My skepticism towards the 12 month calendar isn’t based on a misplaced nostalgia for agriculture – as my regular readers know, I’ll take central air in suburbia over sweating in the fields anytime, thank you very much – nor is it based on self-interest, since I already work a 12 month calendar anyway. (It’s one of the curses of administration.) It’s based on a sense that the people pushing it haven’t thought it through. When I hear complaints about academics getting summers off, they’re usually couched in a sort of populist resentment, rather than any kind of careful examination of the facts. It just isn’t that simple. It rarely is.
High school and college could still function on its current schedule. Of course, there are probably issues, but I am frustrated by the school schedule that assumes a parent is home.
Luckily, the parks and rec folks have started a program for the teens where they can hang out at the ice arena/game area for only $125, M-Th, all summer long.
That worked very well until my oldest decided he hated groups of teen-agers.
There are three full terms in a year but for a significant portion of students terms of classes are alternated with "co-op terms" where students work (hopefully in their field) for a term both for pay and for academic credit. Students also have the option to not take co-op which usually means being in school in the fall and winter terms and having the summer off.
In most programs courses are scheduled in two streams. One for regular students and one for co-op students. (In larger programs there are more co-op options and in some programs co-op is not available)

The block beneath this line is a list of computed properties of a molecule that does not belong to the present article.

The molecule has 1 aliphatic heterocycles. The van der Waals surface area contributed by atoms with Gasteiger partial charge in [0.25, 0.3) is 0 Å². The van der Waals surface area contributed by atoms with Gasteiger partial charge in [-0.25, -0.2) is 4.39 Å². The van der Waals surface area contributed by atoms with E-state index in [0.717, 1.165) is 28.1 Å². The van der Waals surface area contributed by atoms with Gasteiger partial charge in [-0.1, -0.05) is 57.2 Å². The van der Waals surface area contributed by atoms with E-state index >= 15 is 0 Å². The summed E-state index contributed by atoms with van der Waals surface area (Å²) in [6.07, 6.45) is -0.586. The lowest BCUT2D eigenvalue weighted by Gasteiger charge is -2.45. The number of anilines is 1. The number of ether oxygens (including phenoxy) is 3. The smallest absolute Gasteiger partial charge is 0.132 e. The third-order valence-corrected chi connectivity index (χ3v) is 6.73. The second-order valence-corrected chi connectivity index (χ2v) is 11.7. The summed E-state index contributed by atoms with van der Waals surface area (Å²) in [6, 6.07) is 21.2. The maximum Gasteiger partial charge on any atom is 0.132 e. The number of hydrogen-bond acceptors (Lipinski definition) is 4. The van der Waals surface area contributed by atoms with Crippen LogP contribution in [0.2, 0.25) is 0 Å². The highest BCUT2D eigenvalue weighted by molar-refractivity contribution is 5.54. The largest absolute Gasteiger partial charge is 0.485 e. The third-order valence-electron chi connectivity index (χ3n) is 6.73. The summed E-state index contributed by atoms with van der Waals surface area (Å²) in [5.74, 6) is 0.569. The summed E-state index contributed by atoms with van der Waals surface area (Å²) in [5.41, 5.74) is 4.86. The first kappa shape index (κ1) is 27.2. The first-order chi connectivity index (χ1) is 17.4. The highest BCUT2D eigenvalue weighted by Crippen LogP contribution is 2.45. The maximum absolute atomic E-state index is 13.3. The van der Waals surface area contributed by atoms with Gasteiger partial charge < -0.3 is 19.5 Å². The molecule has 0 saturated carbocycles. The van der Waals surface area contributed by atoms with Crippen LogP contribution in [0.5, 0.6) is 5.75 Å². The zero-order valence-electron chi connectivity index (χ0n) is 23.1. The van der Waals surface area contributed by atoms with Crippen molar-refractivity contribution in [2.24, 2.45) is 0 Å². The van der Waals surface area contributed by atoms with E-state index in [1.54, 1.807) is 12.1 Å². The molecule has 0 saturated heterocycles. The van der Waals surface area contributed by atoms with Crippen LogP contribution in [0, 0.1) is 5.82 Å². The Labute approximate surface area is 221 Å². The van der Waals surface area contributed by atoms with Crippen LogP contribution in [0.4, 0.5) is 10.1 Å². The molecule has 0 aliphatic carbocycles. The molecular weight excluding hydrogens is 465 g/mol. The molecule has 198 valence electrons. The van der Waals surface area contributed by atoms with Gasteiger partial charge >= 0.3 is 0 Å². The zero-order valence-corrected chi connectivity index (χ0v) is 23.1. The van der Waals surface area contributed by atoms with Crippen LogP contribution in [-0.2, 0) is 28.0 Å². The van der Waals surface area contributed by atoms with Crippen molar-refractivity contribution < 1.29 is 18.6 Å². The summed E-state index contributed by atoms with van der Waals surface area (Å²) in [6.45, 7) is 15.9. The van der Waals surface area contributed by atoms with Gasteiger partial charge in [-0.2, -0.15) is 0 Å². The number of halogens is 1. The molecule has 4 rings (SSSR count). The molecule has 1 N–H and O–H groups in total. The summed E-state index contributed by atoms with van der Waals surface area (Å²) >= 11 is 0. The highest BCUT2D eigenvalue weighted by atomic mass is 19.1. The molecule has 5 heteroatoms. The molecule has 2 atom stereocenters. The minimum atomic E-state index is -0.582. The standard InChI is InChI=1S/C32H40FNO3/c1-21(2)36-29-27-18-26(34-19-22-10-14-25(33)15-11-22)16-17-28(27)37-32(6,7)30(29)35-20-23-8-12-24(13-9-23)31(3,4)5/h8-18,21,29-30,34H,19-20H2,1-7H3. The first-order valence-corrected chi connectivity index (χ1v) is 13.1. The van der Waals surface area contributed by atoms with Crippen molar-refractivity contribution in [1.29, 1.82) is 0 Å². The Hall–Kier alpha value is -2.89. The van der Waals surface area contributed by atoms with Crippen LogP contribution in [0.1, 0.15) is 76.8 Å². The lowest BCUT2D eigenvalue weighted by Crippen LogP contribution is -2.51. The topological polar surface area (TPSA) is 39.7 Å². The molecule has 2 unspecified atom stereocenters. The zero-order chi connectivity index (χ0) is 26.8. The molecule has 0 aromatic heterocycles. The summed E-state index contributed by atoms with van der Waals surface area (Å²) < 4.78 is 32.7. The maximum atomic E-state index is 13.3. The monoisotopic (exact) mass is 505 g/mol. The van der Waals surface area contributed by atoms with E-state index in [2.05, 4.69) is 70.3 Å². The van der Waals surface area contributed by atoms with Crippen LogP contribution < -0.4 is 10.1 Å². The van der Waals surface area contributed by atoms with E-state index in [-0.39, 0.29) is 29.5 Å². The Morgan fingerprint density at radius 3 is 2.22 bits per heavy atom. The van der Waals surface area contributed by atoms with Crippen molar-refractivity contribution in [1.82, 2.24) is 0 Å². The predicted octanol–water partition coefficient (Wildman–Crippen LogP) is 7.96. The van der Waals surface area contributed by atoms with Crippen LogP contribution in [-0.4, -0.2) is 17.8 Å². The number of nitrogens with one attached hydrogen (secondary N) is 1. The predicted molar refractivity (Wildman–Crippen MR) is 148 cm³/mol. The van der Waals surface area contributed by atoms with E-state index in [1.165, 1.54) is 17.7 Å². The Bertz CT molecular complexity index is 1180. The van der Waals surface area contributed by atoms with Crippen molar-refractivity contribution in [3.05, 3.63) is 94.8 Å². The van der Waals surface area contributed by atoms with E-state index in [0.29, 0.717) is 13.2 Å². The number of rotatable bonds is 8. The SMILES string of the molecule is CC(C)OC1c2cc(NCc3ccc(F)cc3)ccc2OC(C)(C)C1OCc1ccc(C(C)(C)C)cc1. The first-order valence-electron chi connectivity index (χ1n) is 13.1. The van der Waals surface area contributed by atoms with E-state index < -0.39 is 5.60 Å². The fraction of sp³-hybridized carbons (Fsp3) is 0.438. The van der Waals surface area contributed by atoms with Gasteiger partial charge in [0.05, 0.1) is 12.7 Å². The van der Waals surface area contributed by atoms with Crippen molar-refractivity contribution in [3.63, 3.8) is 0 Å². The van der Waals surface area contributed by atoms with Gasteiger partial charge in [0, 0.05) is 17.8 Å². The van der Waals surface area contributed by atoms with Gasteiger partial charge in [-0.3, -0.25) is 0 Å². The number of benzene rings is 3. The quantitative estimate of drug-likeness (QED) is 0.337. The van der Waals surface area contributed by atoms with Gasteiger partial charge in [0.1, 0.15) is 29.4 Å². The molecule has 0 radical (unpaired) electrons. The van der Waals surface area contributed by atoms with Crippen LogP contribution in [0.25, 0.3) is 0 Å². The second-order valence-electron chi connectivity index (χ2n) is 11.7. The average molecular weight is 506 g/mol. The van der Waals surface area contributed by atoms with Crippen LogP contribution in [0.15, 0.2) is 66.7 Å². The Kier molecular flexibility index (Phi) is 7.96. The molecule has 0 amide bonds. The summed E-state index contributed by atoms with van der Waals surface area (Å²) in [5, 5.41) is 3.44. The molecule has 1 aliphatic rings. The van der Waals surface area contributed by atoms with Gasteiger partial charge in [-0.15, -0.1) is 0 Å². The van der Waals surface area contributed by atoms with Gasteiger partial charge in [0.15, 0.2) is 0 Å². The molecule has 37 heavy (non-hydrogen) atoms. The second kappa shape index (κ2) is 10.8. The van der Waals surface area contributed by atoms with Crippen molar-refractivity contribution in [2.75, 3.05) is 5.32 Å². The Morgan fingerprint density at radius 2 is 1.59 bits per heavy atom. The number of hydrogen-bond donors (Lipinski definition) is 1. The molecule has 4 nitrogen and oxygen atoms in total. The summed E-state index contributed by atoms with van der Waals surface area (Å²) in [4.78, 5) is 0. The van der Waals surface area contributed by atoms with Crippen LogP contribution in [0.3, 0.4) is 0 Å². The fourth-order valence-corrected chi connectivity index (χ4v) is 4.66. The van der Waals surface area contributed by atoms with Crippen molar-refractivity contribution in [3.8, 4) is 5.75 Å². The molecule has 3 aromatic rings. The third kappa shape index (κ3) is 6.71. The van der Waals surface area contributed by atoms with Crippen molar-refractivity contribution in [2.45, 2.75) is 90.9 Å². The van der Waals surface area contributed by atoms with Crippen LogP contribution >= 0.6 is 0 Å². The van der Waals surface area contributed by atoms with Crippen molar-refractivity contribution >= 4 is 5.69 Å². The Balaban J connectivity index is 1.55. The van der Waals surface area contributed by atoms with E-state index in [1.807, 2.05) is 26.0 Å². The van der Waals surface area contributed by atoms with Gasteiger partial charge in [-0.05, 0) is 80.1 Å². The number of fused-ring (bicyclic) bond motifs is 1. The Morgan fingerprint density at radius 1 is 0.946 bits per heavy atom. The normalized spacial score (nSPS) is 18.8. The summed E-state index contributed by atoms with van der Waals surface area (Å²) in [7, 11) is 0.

Because some students do not take co-op and are expect to take the summer off, there are fewer courses scheduled during the summer than during the fall and winter.
Students who do strange things (switching back and forth from co-op or trying to take an odd combination of majors for example) tend to have some trouble scheduling their courses, but it's usually possible to get around those problems with a small amount of planning ahead (or failing that, taking an extra term to finish)
I will certainly agree that people outside generally have some trouble understanding the system. It doesn't fit very nicely on applications for funding and the like. It's also somewhat tedious to explain to friends and relatives who can never keep track of where you are and what you're doing.
and we bring in a lot of grant money for this research--just one small factor if what you are alluding to here.
that said--i think Laura's point about the school schedule and how it disaffects parents (especially, statistically, mothers) is a very good point.
And this is different from the present system how?
Eventually, reversion to a regular calendar -- SATs dropped nationwide, high school graduates read at 8th grade level, C students from Yale rule...